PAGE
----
Amongst his many other distinctions, Günzburg was a founding member of the Society for the Promotion of Enlightenment Among the Jews of Russia. Ideologically, he and the rebbe almost always found themselves at odds with one another. Yet the latter apparently believed that the baron’s efforts to advance the cause of emancipation did derive from a genuine concern for the welfare of his Jewish brethren. It was Rabbi Shalom DovBer’s hope that while Günzburg might not sympathize with his religious sensibilities, he would yet be sensitive to the plight of the thousands of Jewish soldiers who had been sent to the front. On arriving in Paris, however, his suggestions were received with indifference.
Baron Günzburg—whose Jewish name was Naftali Tzvi—dismissed the rebbe’s concerns with a wry twist of Talmudic irony. “For Jews,” he said, “there is a resolution, there is yet a Second Passover (yidden hoben an eitze, s’iz doch faran a pesach sheni).” The learned baron was referring to the day, a month following Passover, when anyone who had missed the opportunity to offer the Passover sacrifice in the Temple was given a “second chance.”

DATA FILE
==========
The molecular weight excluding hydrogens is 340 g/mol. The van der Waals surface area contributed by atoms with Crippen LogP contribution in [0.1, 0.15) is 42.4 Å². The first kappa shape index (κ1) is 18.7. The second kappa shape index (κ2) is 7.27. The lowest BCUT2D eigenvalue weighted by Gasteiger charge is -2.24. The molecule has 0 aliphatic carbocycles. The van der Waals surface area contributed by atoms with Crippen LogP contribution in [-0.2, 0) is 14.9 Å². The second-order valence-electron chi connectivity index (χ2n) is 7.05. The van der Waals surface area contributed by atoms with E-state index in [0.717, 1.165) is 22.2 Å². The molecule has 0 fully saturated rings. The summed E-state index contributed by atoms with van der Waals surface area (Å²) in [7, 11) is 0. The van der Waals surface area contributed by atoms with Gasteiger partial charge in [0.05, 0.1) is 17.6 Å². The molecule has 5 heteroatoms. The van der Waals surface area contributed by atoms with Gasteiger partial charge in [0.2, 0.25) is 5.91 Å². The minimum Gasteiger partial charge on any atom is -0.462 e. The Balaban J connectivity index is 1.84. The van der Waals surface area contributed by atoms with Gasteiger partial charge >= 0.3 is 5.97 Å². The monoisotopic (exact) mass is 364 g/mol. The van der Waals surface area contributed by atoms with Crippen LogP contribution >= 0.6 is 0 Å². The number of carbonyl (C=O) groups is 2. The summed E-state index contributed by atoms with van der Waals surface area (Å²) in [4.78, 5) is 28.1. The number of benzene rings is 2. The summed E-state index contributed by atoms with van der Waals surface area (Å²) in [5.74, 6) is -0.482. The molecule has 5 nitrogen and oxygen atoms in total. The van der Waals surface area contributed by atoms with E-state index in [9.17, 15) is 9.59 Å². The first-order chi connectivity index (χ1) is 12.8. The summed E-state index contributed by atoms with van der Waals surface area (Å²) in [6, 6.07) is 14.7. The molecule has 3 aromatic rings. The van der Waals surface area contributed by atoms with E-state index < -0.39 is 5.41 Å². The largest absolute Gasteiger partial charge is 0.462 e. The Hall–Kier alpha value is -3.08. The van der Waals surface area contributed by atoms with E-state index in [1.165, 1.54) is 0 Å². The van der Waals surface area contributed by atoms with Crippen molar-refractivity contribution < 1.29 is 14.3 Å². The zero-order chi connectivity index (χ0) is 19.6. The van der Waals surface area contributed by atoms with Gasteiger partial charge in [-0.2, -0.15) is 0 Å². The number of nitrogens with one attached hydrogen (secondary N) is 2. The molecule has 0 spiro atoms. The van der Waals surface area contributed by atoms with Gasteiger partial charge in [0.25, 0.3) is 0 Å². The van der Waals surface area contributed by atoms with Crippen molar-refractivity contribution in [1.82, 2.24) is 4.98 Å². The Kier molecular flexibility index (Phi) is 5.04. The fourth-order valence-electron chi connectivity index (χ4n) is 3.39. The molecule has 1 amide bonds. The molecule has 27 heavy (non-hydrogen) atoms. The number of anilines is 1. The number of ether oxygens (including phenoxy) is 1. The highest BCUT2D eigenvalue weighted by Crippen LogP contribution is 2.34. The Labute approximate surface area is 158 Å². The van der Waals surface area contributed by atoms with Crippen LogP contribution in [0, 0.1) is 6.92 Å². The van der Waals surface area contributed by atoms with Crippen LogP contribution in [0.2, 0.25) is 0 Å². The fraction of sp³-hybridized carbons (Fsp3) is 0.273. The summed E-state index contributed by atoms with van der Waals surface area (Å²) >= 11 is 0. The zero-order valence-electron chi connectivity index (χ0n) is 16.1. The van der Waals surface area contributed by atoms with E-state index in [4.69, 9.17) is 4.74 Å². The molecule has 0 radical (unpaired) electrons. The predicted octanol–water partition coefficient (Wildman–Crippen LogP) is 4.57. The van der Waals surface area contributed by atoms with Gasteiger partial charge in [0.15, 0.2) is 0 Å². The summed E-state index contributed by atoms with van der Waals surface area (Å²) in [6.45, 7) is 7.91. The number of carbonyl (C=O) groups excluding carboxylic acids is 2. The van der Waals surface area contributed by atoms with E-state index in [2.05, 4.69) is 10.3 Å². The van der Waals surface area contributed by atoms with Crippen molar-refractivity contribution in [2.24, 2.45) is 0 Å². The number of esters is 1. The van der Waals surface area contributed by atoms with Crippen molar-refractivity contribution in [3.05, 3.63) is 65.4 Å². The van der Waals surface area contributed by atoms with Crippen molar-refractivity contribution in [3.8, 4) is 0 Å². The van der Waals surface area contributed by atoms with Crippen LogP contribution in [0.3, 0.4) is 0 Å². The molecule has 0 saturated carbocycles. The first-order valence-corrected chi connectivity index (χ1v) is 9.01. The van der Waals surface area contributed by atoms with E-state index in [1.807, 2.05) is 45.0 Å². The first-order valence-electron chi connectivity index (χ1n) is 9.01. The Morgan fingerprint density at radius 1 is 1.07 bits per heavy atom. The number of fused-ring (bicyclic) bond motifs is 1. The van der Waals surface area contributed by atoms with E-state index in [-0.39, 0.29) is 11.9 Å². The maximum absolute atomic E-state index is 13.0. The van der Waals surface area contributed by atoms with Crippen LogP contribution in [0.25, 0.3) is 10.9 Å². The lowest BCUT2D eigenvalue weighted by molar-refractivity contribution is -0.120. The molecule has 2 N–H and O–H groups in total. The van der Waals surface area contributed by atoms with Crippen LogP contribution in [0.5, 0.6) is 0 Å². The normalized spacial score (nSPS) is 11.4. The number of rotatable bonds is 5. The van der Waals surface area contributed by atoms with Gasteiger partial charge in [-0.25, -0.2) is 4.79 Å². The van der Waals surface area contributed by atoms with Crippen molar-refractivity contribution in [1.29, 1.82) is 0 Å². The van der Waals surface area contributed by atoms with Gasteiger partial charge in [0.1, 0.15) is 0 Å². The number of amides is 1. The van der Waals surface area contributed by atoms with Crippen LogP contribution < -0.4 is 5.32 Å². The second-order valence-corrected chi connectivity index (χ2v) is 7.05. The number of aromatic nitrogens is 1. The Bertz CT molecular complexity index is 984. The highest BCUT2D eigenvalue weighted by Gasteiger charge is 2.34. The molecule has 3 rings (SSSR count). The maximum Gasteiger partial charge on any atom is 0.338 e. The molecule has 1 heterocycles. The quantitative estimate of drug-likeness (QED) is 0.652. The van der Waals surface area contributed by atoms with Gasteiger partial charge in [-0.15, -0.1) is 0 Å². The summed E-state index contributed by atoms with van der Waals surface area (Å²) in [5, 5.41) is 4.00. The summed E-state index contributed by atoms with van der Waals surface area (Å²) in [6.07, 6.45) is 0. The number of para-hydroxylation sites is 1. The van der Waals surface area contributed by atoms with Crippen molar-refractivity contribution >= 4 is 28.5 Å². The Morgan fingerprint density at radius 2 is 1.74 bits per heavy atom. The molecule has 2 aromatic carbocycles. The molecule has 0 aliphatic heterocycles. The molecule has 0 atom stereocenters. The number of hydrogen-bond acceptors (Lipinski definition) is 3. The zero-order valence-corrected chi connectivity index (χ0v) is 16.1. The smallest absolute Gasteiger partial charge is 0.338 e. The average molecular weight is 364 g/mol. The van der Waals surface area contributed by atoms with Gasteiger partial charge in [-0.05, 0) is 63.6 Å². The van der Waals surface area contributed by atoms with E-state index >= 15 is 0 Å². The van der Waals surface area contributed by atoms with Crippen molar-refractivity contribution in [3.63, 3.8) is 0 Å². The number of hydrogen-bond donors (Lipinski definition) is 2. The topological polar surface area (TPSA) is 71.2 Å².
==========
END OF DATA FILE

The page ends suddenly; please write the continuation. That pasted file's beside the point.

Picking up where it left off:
Rabbi Shalom DovBer was not impressed with this show of erudition. “At the front,” he replied, “there are no barons. The soldiers are peasant Jews; they know nothing of such clever excuses (di soldaten zeinen proste yidden, zei veisen nit fun kein chochmes). They need to have matzah on Passover.”
Unfortunately, Rabbi Shalom Dovber’s effort to provide matzah during the first year of the war met with limited success. While some private individuals did support him, and the imperial government did aid in the distribution of matzah to soldiers at the front, he was unable to provide matzah on the huge scale that the situation demanded. These setbacks did not deter him from redoubling his efforts the next year, but he realized that he could not rely on the influence of any one individual; a far wider collaborative campaign would have to be orchestrated. In the middle of Kislev 5665 (November 1904) he decided that he must himself travel to S. Petersburg in order to get the campaign underway.
The production, transportation and distribution of matzah on such a scale would require a special permit that could be obtained only from the highest levels of the imperial government in S. Petersburg.